To McNabb, the videos showed a group of aspiring rappers "trying to look like the big guys they see in the videos," but to the jury, they were drug dealers admitting their crimes. The jury convicted Smith in late May 2011 and he was sentenced to 30 years in prison.
"I believe with all my heart that had those videos not been introduced into evidence that the state would have had a tough time convincing the jury," McNabb said. "There wasn't much otherwise in terms of evidence."
In Poughkeepsie, prosecutors successfully used rap lyrics as evidence in a case against members of a gang known as Mad Drama.
The gang's members, who contributed to an alarming mid-decade spike in the city's murder and assault rates, had distributed mixtapes around Poughkeepsie and had established themselves in Dutchess County's underground hip-hop scene.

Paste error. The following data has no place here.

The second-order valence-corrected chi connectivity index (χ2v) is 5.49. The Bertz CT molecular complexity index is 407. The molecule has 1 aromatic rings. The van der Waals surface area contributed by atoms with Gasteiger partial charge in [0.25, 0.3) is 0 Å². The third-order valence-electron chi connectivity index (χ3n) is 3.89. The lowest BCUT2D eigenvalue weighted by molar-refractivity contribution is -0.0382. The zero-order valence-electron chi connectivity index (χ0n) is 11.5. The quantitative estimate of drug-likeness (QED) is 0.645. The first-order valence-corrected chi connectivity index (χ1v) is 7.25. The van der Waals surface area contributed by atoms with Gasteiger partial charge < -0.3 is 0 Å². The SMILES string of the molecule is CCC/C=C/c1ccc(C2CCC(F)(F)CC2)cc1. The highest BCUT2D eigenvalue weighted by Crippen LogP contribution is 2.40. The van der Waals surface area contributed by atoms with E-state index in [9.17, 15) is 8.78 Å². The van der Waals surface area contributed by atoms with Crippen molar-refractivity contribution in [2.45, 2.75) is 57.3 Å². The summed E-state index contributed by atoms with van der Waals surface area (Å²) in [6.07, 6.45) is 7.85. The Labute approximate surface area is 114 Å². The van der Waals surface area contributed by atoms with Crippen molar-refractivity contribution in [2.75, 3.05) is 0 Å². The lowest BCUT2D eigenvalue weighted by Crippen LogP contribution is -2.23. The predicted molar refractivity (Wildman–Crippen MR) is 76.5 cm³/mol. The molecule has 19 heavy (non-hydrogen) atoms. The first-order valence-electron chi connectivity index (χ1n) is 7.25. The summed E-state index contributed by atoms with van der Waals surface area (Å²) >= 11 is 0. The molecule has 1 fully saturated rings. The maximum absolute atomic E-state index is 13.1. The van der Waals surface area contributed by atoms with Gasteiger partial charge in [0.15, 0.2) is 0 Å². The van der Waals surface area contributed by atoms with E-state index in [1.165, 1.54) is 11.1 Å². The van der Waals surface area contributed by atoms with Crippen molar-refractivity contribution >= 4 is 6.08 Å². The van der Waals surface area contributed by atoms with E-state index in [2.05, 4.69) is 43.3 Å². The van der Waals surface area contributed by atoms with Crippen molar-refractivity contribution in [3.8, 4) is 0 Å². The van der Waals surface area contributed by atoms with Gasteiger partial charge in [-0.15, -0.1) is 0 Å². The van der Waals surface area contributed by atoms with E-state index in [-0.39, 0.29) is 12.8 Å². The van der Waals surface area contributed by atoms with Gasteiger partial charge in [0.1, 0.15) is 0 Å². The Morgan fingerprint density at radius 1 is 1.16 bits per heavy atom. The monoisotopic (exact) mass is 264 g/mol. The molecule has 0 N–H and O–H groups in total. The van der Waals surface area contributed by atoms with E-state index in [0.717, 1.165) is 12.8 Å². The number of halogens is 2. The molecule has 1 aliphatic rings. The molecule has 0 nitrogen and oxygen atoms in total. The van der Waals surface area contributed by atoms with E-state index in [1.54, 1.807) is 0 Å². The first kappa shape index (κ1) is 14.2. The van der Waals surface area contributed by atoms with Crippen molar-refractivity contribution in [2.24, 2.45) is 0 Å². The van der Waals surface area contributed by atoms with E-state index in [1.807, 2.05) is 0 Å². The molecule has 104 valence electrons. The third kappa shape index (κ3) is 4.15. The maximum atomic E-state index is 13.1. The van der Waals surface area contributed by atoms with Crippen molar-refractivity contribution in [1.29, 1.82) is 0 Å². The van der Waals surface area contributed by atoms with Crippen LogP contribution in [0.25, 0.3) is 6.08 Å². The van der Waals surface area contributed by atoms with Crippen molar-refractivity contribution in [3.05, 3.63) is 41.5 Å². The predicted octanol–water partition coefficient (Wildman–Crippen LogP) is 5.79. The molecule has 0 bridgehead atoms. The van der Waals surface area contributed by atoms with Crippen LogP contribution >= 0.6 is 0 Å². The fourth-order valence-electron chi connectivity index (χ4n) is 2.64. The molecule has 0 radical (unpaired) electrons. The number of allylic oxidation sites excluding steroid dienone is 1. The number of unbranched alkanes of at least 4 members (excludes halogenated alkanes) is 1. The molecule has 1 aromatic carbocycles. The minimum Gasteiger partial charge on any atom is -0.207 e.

Matt Weishaupt, a bureau chief with the Dutchess County District Attorney's Office, successfully used rap lyrics to prosecute members of a Poughkeepsie gang named Partners 'N Crime in 2007. Weishaupt said his team cited an earlier federal case as precedent to win admissibility for the music, and said the specificity of the lyrics was key to the prosecution. Over the course of the four-month trial, jurors heard tracks in which gang members described killing rivals, robbing other drug dealers and using overwhelming violence to control the drug and gun trades in the small city.
In one song, gang members rapped about a murder before it happened. Unlike the music in the Hatch case, which included cartoonish references to violence, the PNC members rapped about the murder in detail and made good on their promises to kill their target, Weishaupt said.
Investigators obtained copies of the music by purchasing the gang's albums in local record stores, and in one case a proud gang member handed a disc to a police officer during a traffic stop after the officer said he liked the music and wanted a copy, Weishaupt said. Detectives and prosecutors spent hours deciphering the lyrics and matching the described crimes to the existing evidence, which included hundreds of hours of wiretapped conversations among gang members and associates.